Seattle Pacific Art Center Gallery
3 West Cremona, Seattle, 98119
Monday, November 18, 2013
Image is proud to co-host a reading and reception with Dr. Katie Kresser at the Seattle Pacific University Art Center Gallery on November 18 at 7pm. This event is free and open to the public, and there will be free snacks and refreshments. Kresser will be reading from her new book, The Art and Thought of John La Farge: Picturing Authenticity in Gilded Age America, which offers a portrait of one of the most celebrated artists of the Gilded Age and opens a window onto nineteenth-century American culture. It’s an artful book; Kresser begins by admitting that “writing history can be like making a painting—or at least, the kind of painting I would like to talk about…. [The historian] must stab at something—some theme within a time, or a person, who is both—as Cezanne must have first marked his canvas.” Her book reveals how the work of John La Farge contributed to a rich philosophical dialogue concerning the trustworthiness of human perception. An associate professor of art history at Seattle Pacific University, Kresser earned her Ph.D. from Harvard University, and her research focuses on the theory and philosophy of art. She has contributed critical essays and reviews to Image, most recently in issue 77. We hope you’ll join us in celebrating and learning from her on November 18.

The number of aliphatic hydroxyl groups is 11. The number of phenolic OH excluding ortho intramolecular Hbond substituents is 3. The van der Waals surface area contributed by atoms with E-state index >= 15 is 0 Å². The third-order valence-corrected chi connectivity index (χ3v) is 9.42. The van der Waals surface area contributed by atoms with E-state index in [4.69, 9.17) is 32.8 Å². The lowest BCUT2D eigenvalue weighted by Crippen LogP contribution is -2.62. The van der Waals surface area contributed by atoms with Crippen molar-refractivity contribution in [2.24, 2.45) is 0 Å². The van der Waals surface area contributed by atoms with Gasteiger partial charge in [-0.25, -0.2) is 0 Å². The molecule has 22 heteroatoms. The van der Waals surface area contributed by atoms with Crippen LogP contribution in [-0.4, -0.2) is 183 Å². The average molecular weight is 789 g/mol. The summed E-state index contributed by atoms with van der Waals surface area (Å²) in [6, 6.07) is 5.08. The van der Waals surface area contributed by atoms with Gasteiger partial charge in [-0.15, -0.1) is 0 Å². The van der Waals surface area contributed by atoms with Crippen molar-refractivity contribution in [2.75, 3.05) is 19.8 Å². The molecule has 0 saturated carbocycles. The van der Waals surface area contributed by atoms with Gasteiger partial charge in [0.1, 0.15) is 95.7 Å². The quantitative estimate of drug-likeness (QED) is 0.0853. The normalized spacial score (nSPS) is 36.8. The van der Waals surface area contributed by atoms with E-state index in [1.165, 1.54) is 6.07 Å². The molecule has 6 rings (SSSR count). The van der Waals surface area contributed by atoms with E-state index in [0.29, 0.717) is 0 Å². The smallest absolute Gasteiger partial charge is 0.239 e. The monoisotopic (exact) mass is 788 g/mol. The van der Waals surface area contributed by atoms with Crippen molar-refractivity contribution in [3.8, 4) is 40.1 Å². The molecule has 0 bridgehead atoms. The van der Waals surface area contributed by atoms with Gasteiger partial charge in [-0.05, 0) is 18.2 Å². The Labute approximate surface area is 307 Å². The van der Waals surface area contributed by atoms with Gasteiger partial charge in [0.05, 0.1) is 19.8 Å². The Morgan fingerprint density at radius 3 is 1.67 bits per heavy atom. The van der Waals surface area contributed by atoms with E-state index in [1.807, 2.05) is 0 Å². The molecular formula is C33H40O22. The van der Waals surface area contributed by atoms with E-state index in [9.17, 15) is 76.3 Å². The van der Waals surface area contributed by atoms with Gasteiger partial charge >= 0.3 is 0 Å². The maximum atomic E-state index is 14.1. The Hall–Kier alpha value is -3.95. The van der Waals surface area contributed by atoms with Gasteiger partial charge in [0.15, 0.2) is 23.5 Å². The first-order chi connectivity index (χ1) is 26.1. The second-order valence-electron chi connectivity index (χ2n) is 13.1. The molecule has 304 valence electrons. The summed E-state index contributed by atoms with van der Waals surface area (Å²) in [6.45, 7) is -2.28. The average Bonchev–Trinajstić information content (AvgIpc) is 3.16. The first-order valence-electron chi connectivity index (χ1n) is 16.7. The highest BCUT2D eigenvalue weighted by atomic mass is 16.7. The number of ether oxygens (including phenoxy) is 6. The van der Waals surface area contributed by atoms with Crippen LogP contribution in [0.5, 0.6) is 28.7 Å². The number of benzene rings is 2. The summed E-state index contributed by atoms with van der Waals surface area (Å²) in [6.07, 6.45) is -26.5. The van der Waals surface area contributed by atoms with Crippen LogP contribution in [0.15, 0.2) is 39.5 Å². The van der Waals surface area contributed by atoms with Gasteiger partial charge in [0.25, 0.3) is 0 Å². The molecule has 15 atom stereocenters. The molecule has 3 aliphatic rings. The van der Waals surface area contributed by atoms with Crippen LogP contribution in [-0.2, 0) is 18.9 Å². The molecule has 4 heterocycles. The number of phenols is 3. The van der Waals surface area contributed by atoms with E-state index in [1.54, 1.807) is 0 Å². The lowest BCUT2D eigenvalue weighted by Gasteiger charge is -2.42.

Kresser is an Associate Professor of Art at Seattle Pacific University, where she has headed the Art History program since 2006. She received her PhD from Harvard University in 2006, and she earned her BA from Indiana University in 1998. Her historical and critical writings have appeared in Image, Christian Scholar’s Review, the Other Journal, SEEN and American Art, the journal of the Smithsonian American Art Museum. Her current research centers on the American watercolorist Charles Burchfield.
In her book The Art and Thought of John La Farge: Picturing Authenticity in Gilded Age America, Kresser introduces readers to 19th-century American artist John La Farge, and examines La Farge’s artistic and philosophical contributions to the world of modern art. Kresser contrasts her subject’s art with work by famous contemporaries such as the painter James McNeill Whistler, and she shows how La Farge’s work was a subversive response to the mass media culture of his day. Central to Kresser’s argument is the philosophical concept of the “Real.” For John La Farge, all things pulsed with metaphysical meaning, and it was this dynamic of the underlying “real” that informed his work.